Sherry is a fortified wine, meaning that brandy is added. In the case of Sherry, the brandy is added after the fermentation process has been completed. It is produced in Spain in an area encompassing in the neighborhood of 50,000 acres. Other places that produce Sherry type wines are United States, Latin America and South Africa.
There are 2 grapes that are used in making a true Sherry, the Palomino and the Pedro Ximénex. Sherry wines can be either sweet or dry. To make a dry wine, the grapes are sent to be processed as soon as they are harvested. To make a sweet wine, the grapes are laid out in the sun. As the sun shrinks them, they become more concentrated and sweeter.
Each type of wine has something unique in its process and with Sherry it is the fact that it is exposed to air by filling the oak barrels just to the 2/3 level and using a loosely fitting cork, just the opposite of other wines where the barrels are full and the corks tight.
All Sherry’s are blended wines, meaning that they are blended with favoring wines in a very complicated process involving wines from many different years, in some cases up to twenty different vintages. This way, the taste of the Sherry from one year to another is as close to being the same as it possible can be. Sherry is matured in casks for years and then it is graded as Palma, which is very dry, Raya, full and rich, or Palo Cortado, an intermediate variation.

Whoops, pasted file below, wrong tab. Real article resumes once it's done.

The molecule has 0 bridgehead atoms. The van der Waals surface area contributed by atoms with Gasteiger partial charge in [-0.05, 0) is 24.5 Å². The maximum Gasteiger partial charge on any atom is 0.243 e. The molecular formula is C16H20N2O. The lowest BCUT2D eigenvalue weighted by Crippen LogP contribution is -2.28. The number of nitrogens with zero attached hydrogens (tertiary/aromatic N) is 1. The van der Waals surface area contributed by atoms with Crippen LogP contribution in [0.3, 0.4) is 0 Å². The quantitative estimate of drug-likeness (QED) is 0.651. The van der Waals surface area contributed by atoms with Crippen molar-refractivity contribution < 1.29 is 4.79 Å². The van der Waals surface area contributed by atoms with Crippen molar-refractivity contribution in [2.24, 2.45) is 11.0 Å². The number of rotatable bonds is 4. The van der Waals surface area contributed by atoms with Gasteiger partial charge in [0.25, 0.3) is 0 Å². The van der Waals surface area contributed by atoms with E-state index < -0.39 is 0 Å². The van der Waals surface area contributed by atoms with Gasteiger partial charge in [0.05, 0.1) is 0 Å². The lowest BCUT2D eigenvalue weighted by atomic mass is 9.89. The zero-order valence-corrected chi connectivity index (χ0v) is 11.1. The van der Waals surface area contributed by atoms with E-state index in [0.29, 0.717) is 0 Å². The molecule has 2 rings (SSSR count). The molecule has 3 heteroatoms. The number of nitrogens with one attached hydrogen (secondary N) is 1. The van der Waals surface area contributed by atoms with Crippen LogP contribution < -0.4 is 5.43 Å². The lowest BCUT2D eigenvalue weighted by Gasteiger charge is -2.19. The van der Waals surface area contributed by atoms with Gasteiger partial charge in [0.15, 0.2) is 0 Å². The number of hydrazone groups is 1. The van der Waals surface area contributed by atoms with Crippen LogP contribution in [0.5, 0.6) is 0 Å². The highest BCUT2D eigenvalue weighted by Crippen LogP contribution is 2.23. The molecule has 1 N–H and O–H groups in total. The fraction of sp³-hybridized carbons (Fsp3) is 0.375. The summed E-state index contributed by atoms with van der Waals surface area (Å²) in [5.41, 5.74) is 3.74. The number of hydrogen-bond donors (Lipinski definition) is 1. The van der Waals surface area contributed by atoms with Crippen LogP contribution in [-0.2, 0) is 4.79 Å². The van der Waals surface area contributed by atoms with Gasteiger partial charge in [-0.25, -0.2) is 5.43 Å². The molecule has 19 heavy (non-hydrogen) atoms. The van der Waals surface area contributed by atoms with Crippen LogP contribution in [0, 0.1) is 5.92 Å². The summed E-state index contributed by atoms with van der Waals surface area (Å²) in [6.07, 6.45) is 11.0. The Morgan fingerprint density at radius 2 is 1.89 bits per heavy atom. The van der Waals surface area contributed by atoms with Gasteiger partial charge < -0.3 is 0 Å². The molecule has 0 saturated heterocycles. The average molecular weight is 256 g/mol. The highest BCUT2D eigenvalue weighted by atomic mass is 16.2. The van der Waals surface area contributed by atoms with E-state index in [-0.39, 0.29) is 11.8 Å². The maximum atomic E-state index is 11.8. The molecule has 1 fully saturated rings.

Palma Sherries include aperitif wines such as amontillado which is light with a nutty flavor and manzanilla another pale and dry variety , Palo Cortado includes fruity tasting varieties such as Oloroso, which has a deep mahogany color and higher alcohol content and amoroso and Raya Blends produce the sweet golden or brown varieties. Fino is a pale dry variety that should be served chilled. Pedro Ximénez has a dark color and the aroma of raisins. Cream Sherry is a blend of Oloroso and Pedro Ximénez.
There are also Sherries that are considered dessert wines. These are flavored with darker and more syrupy varieties of wine. The alcoholic content of Sherry ranges from 15 to 23%.
Store Sherry in the fridge and pour straight from the bottle. Use a dessert wine glass or white wine glasses or even flutes. Store Sherry standing up so there is not too much contact with air. Sherry is one type of wine that does not have a designated serving temperature. Finos and Manzanillas are best served chilled, sweet Sherries go good over ice and other can be chilled or served at room temperature.
An Introduction to Sherry